Handwoven in Sacatepéquez, Guatemala from 100% cotton, this DittoHouse grid pillow cover combines contemporary design and traditional craft, with a brocade pattern and bold colors. 50% of the profits from its sale go to the Trama Textiles Almaya Fund, which works directly with Mayan artisans. The initiative aims to secure fair wages for women artisans working at 17 weaving cooperatives across several regions in Guatemala’s Western Highlands and preserves the communities’ traditional textile arts.
Designed by acclaimed artist Andy Rementer, Areaware’s Block Party toy series comprises seven characters (cat, duck, monkey, mouse, tiger and two humans) broken down into several pieces. Stack them anyway you like, or collect the set for mix-and-match options. Each has its own accessory—the monkey comes with a banana, while the woman has a soccer ball. Whether a collectable for an art enthusiast or a toy for a child, they add a little color and personality to any room.
From Yueqi Qi’s eponymous brand (which is a celebration of Chinese romance and “an ode to Kaiping,” the city in southern China where she spent much of her childhood), this signature scented dragon candle routinely sells out. Combining traditionally Eastern and Western design styles, the unconventional cuboid-shaped candle is engraved on four sides. Scented with white tea, it’s made with vegetable wax.
While they come with loose instructions, there’s no right or wrong way to assemble Four Eyes Ceramics’ chime kits. Available in six color combinations, each kit comes with 18 ceramic pieces and 36 inches of string with a loop and bead at the top for easy hanging. If you want your chime to make noise, make sure some pieces are tied closely enough together to touch, but if not, space them out more. Other than that, there are no rules, but they do suggest bringing chimes indoors during wild weather.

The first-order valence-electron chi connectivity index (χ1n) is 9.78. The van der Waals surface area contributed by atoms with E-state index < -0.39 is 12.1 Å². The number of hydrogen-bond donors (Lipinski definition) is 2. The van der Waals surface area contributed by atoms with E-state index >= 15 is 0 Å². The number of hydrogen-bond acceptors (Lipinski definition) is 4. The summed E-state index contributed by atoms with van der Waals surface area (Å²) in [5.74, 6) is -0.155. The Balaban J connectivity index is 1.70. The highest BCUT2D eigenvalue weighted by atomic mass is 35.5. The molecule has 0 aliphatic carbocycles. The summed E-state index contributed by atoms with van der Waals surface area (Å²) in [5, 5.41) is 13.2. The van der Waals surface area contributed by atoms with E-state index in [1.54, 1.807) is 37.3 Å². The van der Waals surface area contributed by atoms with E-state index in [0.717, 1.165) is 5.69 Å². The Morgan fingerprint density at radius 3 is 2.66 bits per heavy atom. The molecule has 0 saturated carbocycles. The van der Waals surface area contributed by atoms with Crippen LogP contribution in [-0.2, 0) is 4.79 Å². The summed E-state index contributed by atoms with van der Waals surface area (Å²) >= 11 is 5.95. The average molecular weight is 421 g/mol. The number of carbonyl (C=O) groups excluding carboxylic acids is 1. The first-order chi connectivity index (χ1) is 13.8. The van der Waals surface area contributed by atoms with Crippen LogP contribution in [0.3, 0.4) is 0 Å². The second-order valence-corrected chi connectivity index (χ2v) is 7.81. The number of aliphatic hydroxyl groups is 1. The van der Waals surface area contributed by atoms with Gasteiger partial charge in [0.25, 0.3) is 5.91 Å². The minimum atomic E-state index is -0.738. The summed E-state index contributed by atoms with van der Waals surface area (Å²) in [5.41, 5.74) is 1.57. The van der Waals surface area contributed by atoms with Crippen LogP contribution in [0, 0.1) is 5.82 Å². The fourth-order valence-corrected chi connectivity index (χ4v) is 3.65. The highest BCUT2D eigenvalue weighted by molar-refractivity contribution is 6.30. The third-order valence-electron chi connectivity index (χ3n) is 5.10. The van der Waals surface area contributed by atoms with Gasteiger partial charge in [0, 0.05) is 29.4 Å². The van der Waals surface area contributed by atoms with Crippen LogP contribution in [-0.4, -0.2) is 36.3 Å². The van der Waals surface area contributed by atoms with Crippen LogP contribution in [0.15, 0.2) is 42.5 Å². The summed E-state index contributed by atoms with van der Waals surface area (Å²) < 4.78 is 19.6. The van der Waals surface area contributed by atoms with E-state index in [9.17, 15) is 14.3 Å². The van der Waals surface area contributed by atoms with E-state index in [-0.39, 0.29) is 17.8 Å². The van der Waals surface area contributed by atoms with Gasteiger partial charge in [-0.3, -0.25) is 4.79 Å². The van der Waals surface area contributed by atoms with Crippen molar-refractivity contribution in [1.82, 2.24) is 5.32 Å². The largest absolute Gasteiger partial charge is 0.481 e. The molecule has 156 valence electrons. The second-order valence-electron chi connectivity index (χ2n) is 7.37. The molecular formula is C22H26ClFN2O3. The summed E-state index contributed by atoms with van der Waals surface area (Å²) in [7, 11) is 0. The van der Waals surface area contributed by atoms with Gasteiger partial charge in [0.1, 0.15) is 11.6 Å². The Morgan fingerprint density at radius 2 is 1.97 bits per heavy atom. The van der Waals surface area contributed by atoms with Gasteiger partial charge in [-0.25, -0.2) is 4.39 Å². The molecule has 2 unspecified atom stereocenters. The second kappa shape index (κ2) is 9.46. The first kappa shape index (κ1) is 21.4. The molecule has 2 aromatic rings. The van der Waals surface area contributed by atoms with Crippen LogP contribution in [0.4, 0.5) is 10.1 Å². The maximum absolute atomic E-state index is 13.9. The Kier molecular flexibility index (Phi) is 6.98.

Sold in sets of six by home decor brand HANDS, these Natural Orb candles function like tea lights but favor a handmade look and feel. Two inches tall and three inches wide, they fit into most places the common iterations do, but with a noticeable, design-forward presence. With a bulbous middle, they melt in on themselves when burning (and can become a bit messy). Depending on how long you leave them lit, the burn patterns will differ between candle, as they’re all poured by hand from 100% all-natural food-grade materials. They’re scentless, thus ideal for those with a sensitivity to airborne allergens, and colored with annatto, matcha, spirulina, black tea and safflowers.
Seattle-based Eighth Generation is an art and lifestyle brand owned by Snoqualmie Tribal People and founded in 2008 by artist, activist and educator Louie Gong (Nooksack). Best known for their wool blankets designed by various artists from different tribes, the brand purveys lovely items for the home. One of our favorites, the “Coast Salish Pattern” baby blanket, is designed by Gong herself and crafted from 100% merino wool. The gray and white pattern, based on traditional Coast Salish weaving, is appealing on either side, and has been double-knit for extra warmth. It comes in a box with gold customizable labels for giving as a gift, and 5% of all blanket sales go to the Inspired Natives Award.
Evermade’s clever 2021 planner previews the entire year ahead, all on one A1 page, printed on 170gsm matte paper. The months are positioned in columns with the corresponding days falling in line below. Using the studio’s 70 included stamps, one can mark good (and bad) days, appointments, birthdays, trips and more. Additional stamps are available as needed. Price is in Pounds.
Greg Lauren makes chic Japanese-inspired clothes from vintage garments he’s collected over many years. No scraps are wasted, so if they’re not usable in another garment they’re sewn in to fabric sheets to be used some other way. Lauren’s “Scraps” throws are made from those sheets, and backed with sherpa wool for extra warmth and coziness.